A sixth example is described in which conductive material is deposited without a screen, which is illustrated in FIG. 7. A substrate 100 illustrated in FIG. 7a) is similar to substrates used in Examples I-V. Two layers of mask material are applied to the substrate as illustrated in FIG. 7b). The first layer 102 is a liquid photo-imagable solder mask material, Enthone Enplate (TM) DSR 3241. It is drawn across the substrate and dried. The second layer 104 is a different photopolymer emulsion, such as Murakami One Pot Sol-C. A variety of emulsions may be used as long as the second (top) emulsion may be removed without also removing the first (lower) emulsion.
The two emulsion layers are photo-imaged and developed in much the same manner as with a single emulsion in order to form channels 106 as illustrated in FIG. 7c. The emulsions may be exposed using UV light, and the uncured material washed away to leave channels 106. If necessary, two separate wash steps may be used, one to wash uncured material from each of the two layers 102, 104.
A curable conductive material 112 (such as one of the Poly-Solder (TM) compositions used in Examples III) or IV) is then applied directly (without screening) to the two-layer assembly as illustrated in FIG. 7d). The curable conductive material may be drawn by hand across the assembly using an elastomeric squeegee 108, or by using a screening press without a screen. It can be expected that some uncured conductive material 110 will remain outside the channels.
The assembly is then washed using a pressure nozzle 114 dispensing a solvent 116 that reclaims the cured second (top) layer as illustrated in FIG. 7e). For a second (top) layer made of One Pot Sol-C, a suitable reclaiming solvent is ICC 833 stencil remover made by Intercontinental Chemical Corporation.
As the second layer 104 dissolves and washes away with the reclaiming solvent, it carries away any residual conductive material 110 that was deposited outside the channels. By selecting a reclaiming solvent 116 that does not also dissolve the curable conductive material 112, the reclaiming step selectively removes residual conductive material 110 which was mixed with the soluble second layer 104.
Electrical components are then applied to the curable conductive material 112 as shown in FIG. 7f. After placing components, the curable conductive material 112 is cured using ultra violet light 120 as illustrated in FIG. 7g).
As will be appreciated by those skilled in the art after reading this disclosure, many applications do not require stringent tolerances, and the method of the present invention takes advantages of numerous manufacturing advantages. For example, tooling is minimized, in part because the process of forming channels is simple relative to injection molding and mechanical removal processes. The ability to apply conductive material without remanent between channels eliminates a need for buffing and allows components to be placed before curing the conductive polymer. In this way separate steps for curing the channels and affixing components can be achieved in a single operation without soldering.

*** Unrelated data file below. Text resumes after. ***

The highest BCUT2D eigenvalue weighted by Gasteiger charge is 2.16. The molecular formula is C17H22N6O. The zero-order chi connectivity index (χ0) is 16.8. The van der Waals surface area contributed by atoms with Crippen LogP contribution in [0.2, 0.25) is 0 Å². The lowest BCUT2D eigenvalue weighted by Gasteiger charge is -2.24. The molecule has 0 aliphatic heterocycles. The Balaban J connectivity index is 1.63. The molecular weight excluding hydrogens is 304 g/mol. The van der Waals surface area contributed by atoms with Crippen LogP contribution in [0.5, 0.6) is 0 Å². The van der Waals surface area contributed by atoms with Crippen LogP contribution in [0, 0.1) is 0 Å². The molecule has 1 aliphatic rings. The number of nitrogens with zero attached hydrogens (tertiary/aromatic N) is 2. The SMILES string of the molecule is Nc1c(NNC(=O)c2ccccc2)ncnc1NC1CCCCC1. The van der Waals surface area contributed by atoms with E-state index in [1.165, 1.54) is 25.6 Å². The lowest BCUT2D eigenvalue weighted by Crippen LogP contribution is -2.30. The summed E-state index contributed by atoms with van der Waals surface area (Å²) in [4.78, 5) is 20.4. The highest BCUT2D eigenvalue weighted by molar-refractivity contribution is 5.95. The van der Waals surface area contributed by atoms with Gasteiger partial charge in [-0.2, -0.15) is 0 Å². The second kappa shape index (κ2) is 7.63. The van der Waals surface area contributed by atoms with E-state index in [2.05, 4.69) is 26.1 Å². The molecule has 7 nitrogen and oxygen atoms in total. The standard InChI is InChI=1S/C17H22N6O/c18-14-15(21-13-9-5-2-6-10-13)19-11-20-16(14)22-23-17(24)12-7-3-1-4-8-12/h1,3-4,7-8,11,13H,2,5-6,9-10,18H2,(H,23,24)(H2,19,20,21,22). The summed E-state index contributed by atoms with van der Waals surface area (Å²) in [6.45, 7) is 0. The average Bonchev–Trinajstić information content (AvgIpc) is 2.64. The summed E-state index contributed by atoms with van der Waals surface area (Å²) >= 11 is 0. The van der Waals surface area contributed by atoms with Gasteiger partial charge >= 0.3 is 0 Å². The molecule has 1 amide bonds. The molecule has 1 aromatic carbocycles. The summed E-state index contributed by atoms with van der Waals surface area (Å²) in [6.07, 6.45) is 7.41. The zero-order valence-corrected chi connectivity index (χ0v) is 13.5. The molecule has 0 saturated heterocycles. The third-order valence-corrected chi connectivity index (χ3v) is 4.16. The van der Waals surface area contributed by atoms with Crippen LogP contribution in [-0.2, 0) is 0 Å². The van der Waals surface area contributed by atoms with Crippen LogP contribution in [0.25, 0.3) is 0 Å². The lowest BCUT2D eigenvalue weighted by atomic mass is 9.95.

A further advantage of the present invention is the elimination of soldering heat. Many electronic components are susceptible to damage from the relatively high temperatures needed to melt allow solder. Although the present process uses heat to cure the conductive polymer, the temperatures are much lower-as low as 130° C. for polymer cure, compared to over 180° C. for lead-tin solder.
Although the examples show a single layer circuit, it will become evident after reading and understanding the process described above that multi-layer circuits can also be formed using these techniques. The process proceeds as described above until the step of placing components. Rather than placing components, polymer in the channels is cured. Then a new layer of photo-polymer is applied and new channels formed. After curing and cleaning the second photopolymer layer, channels in the second layer are filled with conductive material. Regions of overlap between this second layer and the (already cured) first layer act as connections (vias), because the bottom of a channel of the second layer is exposed to the top of a channel of the first layer. After applying conductive polymer to the second layer, components are placed and the second layer is cured. By extension, third and higher layers can be applied.
After learning of the embodiments described above, people practicing in this art will be able to make variations that fall within the spirit and scope of the invention. The embodiments described above are exemplary but not intended to limit unduly the scope of the invention as defined by the following claims.
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|U.S. Classification||29/840, 257/E21.511, 29/846, 430/314, 174/260, 257/E21.514|
|International Classification||H05K3/10, H05K1/09, H05K3/12, H05K1/18, H01B1/22, H01L21/48, H05K3/00, C09J163/00, H01L21/60, H05K3/28, H05K3/32, H01R4/04|
|Cooperative Classification||Y10T29/49155, Y10T29/49144, H01L2924/3025, H01L2224/81801, H05K2201/0125, H05K2201/023, H01L21/4867, H01L2224/13111, H01L2224/29101, H01L2924/0105, H01L24/81, H01L2224/2919, H05K3/1258, H05K1/181, H05K2201/0245, H01L2924/014, H01L2924/01087, H01L2224/8319, C09J163/00, H05K3/0023, H05K2203/1453, H05K1/095, H01L2924/01047, H05K3/28, H05K3/107, H01L2224/29399, H01L2924/0665, H05K2201/0272, H05K2203/0568, H01L2924/01322, H01L2924/01033, H01R4/04, H01B1/22, H05K2201/0218, H01L2924/01005, H05K2203/0307, H01L24/83, H01L2924/01029, H01L2924/0781, H01L2224/838, H01L2924/01074, H05K2201/09036, H01L24/29, H01L2924/01006, H05K2201/09472, H01L2924/01027, H01L2924/01082, H01L2924/01023, H05K3/321, H05K2203/1105|
|European Classification||H01L24/26, H01L24/83, H01L24/81, H01B1/22, H01L21/48C4S, C09J163/00, H01R4/04, H05K3/12D, H05K3/32B|
|Sep 22, 1993||AS||Assignment|
Owner name: POLY-FLEX CIRCUITS, INC., RHODE ISLAND